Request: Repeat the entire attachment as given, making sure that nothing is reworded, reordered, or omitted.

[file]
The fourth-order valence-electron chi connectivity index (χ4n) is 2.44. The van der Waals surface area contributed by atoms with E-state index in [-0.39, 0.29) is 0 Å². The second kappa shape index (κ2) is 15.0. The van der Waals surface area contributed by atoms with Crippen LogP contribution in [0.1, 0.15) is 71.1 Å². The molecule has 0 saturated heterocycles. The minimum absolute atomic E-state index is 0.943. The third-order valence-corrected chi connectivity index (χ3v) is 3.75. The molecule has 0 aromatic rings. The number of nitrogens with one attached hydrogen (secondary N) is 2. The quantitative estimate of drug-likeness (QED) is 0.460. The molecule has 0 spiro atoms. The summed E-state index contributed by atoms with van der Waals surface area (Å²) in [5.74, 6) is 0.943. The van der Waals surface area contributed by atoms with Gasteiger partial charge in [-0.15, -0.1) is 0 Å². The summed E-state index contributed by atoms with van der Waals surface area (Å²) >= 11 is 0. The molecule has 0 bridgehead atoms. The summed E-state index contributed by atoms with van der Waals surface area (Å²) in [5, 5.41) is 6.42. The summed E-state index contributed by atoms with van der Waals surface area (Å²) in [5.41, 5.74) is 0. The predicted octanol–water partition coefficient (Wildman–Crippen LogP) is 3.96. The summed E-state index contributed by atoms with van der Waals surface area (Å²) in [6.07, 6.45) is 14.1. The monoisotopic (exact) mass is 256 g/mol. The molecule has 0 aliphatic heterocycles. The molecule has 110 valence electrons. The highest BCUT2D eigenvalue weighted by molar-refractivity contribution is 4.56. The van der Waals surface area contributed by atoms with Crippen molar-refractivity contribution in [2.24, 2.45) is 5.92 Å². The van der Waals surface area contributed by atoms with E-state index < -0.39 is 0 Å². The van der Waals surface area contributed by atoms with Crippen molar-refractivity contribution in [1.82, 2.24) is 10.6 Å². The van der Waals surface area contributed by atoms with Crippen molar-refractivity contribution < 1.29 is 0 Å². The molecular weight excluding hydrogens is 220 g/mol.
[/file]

The fourth-order valence-electron chi connectivity index (χ4n) is 2.44. The van der Waals surface area contributed by atoms with E-state index in [-0.39, 0.29) is 0 Å². The second kappa shape index (κ2) is 15.0. The van der Waals surface area contributed by atoms with Crippen LogP contribution in [0.1, 0.15) is 71.1 Å². The molecule has 0 saturated heterocycles. The minimum absolute atomic E-state index is 0.943. The third-order valence-corrected chi connectivity index (χ3v) is 3.75. The molecule has 0 aromatic rings. The number of nitrogens with one attached hydrogen (secondary N) is 2. The quantitative estimate of drug-likeness (QED) is 0.460. The molecule has 0 spiro atoms. The summed E-state index contributed by atoms with van der Waals surface area (Å²) in [5.74, 6) is 0.943. The van der Waals surface area contributed by atoms with Gasteiger partial charge in [-0.15, -0.1) is 0 Å². The summed E-state index contributed by atoms with van der Waals surface area (Å²) >= 11 is 0. The molecule has 0 bridgehead atoms. The summed E-state index contributed by atoms with van der Waals surface area (Å²) in [5, 5.41) is 6.42. The summed E-state index contributed by atoms with van der Waals surface area (Å²) in [5.41, 5.74) is 0. The predicted octanol–water partition coefficient (Wildman–Crippen LogP) is 3.96. The summed E-state index contributed by atoms with van der Waals surface area (Å²) in [6.07, 6.45) is 14.1. The monoisotopic (exact) mass is 256 g/mol. The molecule has 0 aliphatic heterocycles. The molecule has 110 valence electrons. The highest BCUT2D eigenvalue weighted by molar-refractivity contribution is 4.56. The van der Waals surface area contributed by atoms with Crippen molar-refractivity contribution in [2.24, 2.45) is 5.92 Å². The van der Waals surface area contributed by atoms with E-state index < -0.39 is 0 Å². The van der Waals surface area contributed by atoms with Crippen molar-refractivity contribution in [1.82, 2.24) is 10.6 Å². The van der Waals surface area contributed by atoms with Crippen molar-refractivity contribution < 1.29 is 0 Å². The molecular weight excluding hydrogens is 220 g/mol.